Opinion

Stewart: The future West Kelowna health centre

One of the most rewarding roles an MLA can play is helping get things done.

Quite often it’s behind the scenes, and sometimes it’s part of a long-term strategy, with few immediate results or headlines.

But it’s one of the most important aspects of the job.

For example, some West Kelowna residents have been calling for a Westbank Urgent Care Centre to be established.

To its proponents, an urgent care centre is a natural idea.

It’s been talked about for some time—well before the District of West Kelowna was incorporated four years ago. Prior to that, Interior Health went so far as to acquire land in West Kelowna.

But when a hypothetical Westbank Urgent Care Centre was first discussed, West Kelowna and the entire Okanagan was a very different place.

Since 2003, Kelowna General Hospital  has seen tremendous investment and expansion.

This continues in May, with the opening of the new Centennial Tower and East Pandosy buildings. All told, KGH will have five new operating rooms, equipped with state-of-the-art facilities and equipment.

West Kelowna is well served for emergency services.

It’s worth pointing out that KGH is one of just two tertiary care hospitals run by Interior Health.

When it comes to things like cardiac services, the Okanagan will have a similar level of service and facilities as major centres like Vancouver and Victoria.

In January, the West Kelowna Residents’ Association and I co-hosted a standing-room-only public meeting that featured Interior Health chief executive officer Dr. Robert Halpenny.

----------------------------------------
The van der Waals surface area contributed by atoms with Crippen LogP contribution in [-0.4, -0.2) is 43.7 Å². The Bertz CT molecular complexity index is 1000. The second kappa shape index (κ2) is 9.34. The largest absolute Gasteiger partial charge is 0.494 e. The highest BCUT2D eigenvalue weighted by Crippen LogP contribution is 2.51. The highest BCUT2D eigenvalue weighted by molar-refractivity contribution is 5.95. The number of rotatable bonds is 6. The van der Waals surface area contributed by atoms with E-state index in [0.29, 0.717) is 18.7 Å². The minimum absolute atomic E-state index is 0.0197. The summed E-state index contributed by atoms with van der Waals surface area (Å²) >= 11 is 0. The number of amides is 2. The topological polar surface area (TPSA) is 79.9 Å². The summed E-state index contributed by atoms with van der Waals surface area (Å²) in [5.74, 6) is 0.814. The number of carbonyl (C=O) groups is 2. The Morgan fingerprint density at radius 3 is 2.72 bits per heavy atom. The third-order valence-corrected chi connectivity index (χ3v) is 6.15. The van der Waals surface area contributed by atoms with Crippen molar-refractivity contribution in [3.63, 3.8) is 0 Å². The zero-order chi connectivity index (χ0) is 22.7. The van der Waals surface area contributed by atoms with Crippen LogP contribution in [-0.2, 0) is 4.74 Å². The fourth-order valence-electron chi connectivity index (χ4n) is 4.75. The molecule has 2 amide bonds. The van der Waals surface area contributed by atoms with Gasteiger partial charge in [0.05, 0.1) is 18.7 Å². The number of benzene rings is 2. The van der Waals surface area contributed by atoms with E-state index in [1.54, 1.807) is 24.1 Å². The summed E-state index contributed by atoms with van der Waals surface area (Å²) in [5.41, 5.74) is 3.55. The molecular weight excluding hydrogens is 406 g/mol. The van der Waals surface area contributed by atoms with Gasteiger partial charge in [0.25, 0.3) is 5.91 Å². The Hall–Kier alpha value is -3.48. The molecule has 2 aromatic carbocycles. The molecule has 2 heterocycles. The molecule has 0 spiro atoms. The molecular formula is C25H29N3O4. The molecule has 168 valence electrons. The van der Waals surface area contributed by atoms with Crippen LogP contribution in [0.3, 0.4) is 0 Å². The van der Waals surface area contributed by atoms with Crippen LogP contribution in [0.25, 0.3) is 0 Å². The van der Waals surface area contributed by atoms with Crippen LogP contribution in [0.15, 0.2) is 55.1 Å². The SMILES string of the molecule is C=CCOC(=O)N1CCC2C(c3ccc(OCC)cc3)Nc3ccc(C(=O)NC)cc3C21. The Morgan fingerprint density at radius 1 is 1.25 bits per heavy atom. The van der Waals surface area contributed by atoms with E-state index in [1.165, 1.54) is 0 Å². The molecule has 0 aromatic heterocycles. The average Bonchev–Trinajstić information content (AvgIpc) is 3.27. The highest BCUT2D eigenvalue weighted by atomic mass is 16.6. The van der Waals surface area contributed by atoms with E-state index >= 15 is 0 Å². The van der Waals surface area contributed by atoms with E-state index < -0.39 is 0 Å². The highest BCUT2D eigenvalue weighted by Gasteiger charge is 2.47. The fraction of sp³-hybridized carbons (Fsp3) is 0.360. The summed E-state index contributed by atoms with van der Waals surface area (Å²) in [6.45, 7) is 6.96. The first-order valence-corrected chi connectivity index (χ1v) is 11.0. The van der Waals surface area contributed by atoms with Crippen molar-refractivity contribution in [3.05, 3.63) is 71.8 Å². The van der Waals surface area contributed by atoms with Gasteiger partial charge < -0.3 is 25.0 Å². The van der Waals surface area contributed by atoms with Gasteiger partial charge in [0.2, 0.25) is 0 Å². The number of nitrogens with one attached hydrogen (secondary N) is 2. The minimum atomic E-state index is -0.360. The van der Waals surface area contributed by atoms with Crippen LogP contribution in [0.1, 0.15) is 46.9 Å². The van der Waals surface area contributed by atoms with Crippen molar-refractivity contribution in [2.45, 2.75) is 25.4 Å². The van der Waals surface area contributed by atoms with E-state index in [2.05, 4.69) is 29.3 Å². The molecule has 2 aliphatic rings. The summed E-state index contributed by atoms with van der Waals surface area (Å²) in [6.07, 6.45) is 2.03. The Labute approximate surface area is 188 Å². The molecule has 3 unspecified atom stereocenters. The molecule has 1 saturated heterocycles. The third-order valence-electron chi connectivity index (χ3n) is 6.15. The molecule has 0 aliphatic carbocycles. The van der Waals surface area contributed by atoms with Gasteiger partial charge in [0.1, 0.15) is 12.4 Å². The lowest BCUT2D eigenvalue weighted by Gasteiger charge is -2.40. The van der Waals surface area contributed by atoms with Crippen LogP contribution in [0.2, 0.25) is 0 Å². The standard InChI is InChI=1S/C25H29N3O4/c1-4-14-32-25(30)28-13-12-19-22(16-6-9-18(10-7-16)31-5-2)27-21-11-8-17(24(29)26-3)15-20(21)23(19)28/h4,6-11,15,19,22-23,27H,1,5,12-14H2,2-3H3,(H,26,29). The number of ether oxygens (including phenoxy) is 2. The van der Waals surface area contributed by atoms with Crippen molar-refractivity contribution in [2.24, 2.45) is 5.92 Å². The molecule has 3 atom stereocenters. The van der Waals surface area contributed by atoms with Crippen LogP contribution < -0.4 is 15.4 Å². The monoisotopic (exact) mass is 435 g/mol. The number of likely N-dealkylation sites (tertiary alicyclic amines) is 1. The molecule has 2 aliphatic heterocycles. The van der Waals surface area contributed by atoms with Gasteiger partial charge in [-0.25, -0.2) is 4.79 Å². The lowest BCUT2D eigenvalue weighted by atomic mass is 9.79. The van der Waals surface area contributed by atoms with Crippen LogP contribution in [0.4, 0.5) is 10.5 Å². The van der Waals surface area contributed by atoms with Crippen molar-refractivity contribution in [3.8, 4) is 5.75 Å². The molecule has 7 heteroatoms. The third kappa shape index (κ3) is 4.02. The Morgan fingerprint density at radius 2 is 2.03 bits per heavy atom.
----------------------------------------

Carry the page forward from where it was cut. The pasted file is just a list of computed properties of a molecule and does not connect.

First and foremost, we want to work with the community to find a solution that works. Whatever it becomes, the Interior Health site is a key component of the district’s neighbourhood and downtown plans.

One of the things we discussed was to make sure Interior Health and the district do all the necessary legwork for any future facility to succeed.

One way that might happen sooner would be for West Kelowna to consider finding some private sector involvement.

That doesn’t mean a private health clinic, but help in creating a good business plan.

As Dr. Halpenny notes, there is no “build it and they will come” approach to creating a successful health centre.

That applies to any health facility, be it emergency, outpatient, or lab services.

Just because a new facility is constructed, doctors and lab facilities are under no obligation to set up shop there.

Part of the process must involve consulting with local medical practitioners—everyone from family doctors and specialists down to radiologists and lab technicians.

It’s vital to find out firsthand what they’re looking for. With that in mind, any new facility needs a business plan, and an idea of which physicians and services would be interested in relocating.

I agree with Dr. Halpenny that a community health centre would be far more appropriate for West Kelowna.  But we also have to make sure that would work for our existing facilities and personnel.

Because when it comes to getting things done, you have to think long-term.

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